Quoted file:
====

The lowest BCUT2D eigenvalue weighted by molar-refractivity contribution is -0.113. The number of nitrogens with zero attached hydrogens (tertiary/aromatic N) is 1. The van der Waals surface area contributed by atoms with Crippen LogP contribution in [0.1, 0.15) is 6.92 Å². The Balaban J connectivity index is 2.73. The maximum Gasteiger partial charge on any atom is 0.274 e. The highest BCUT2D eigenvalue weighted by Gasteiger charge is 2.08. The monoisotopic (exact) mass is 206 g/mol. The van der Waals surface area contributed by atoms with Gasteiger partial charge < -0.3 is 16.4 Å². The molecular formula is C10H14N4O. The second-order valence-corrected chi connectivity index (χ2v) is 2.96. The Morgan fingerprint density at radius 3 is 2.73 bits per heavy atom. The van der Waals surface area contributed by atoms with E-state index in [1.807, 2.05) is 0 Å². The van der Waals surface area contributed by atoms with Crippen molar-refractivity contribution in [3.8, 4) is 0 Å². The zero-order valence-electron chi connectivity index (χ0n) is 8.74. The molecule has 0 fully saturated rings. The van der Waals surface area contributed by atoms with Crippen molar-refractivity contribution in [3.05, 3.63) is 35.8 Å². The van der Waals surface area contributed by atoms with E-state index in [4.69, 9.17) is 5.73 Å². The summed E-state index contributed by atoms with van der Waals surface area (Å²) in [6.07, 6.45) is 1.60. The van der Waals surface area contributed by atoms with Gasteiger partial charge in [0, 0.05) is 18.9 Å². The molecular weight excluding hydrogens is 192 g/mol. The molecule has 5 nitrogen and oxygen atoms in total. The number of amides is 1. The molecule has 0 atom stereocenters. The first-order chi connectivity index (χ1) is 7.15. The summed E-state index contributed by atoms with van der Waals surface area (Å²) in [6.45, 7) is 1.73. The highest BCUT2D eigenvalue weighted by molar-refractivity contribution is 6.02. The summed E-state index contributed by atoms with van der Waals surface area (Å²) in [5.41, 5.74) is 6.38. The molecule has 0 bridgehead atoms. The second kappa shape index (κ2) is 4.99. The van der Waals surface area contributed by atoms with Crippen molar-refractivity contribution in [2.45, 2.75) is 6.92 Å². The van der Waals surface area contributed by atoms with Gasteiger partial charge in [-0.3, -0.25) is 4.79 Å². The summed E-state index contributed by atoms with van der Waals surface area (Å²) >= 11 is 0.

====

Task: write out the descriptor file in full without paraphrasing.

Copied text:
The lowest BCUT2D eigenvalue weighted by molar-refractivity contribution is -0.113. The number of nitrogens with zero attached hydrogens (tertiary/aromatic N) is 1. The van der Waals surface area contributed by atoms with Crippen LogP contribution in [0.1, 0.15) is 6.92 Å². The Balaban J connectivity index is 2.73. The maximum Gasteiger partial charge on any atom is 0.274 e. The highest BCUT2D eigenvalue weighted by Gasteiger charge is 2.08. The monoisotopic (exact) mass is 206 g/mol. The van der Waals surface area contributed by atoms with Gasteiger partial charge < -0.3 is 16.4 Å². The molecular formula is C10H14N4O. The second-order valence-corrected chi connectivity index (χ2v) is 2.96. The Morgan fingerprint density at radius 3 is 2.73 bits per heavy atom. The van der Waals surface area contributed by atoms with E-state index in [1.807, 2.05) is 0 Å². The van der Waals surface area contributed by atoms with Crippen molar-refractivity contribution in [3.8, 4) is 0 Å². The zero-order valence-electron chi connectivity index (χ0n) is 8.74. The molecule has 0 fully saturated rings. The van der Waals surface area contributed by atoms with Crippen molar-refractivity contribution in [3.05, 3.63) is 35.8 Å². The van der Waals surface area contributed by atoms with E-state index in [4.69, 9.17) is 5.73 Å². The summed E-state index contributed by atoms with van der Waals surface area (Å²) in [6.07, 6.45) is 1.60. The van der Waals surface area contributed by atoms with Gasteiger partial charge in [0, 0.05) is 18.9 Å². The molecular weight excluding hydrogens is 192 g/mol. The molecule has 5 nitrogen and oxygen atoms in total. The number of amides is 1. The molecule has 0 atom stereocenters. The first-order chi connectivity index (χ1) is 7.15. The summed E-state index contributed by atoms with van der Waals surface area (Å²) in [6.45, 7) is 1.73. The highest BCUT2D eigenvalue weighted by molar-refractivity contribution is 6.02. The summed E-state index contributed by atoms with van der Waals surface area (Å²) in [5.41, 5.74) is 6.38. The molecule has 0 bridgehead atoms. The second kappa shape index (κ2) is 4.99. The van der Waals surface area contributed by atoms with Crippen molar-refractivity contribution in [2.45, 2.75) is 6.92 Å². The van der Waals surface area contributed by atoms with Gasteiger partial charge in [-0.3, -0.25) is 4.79 Å². The summed E-state index contributed by atoms with van der Waals surface area (Å²) >= 11 is 0.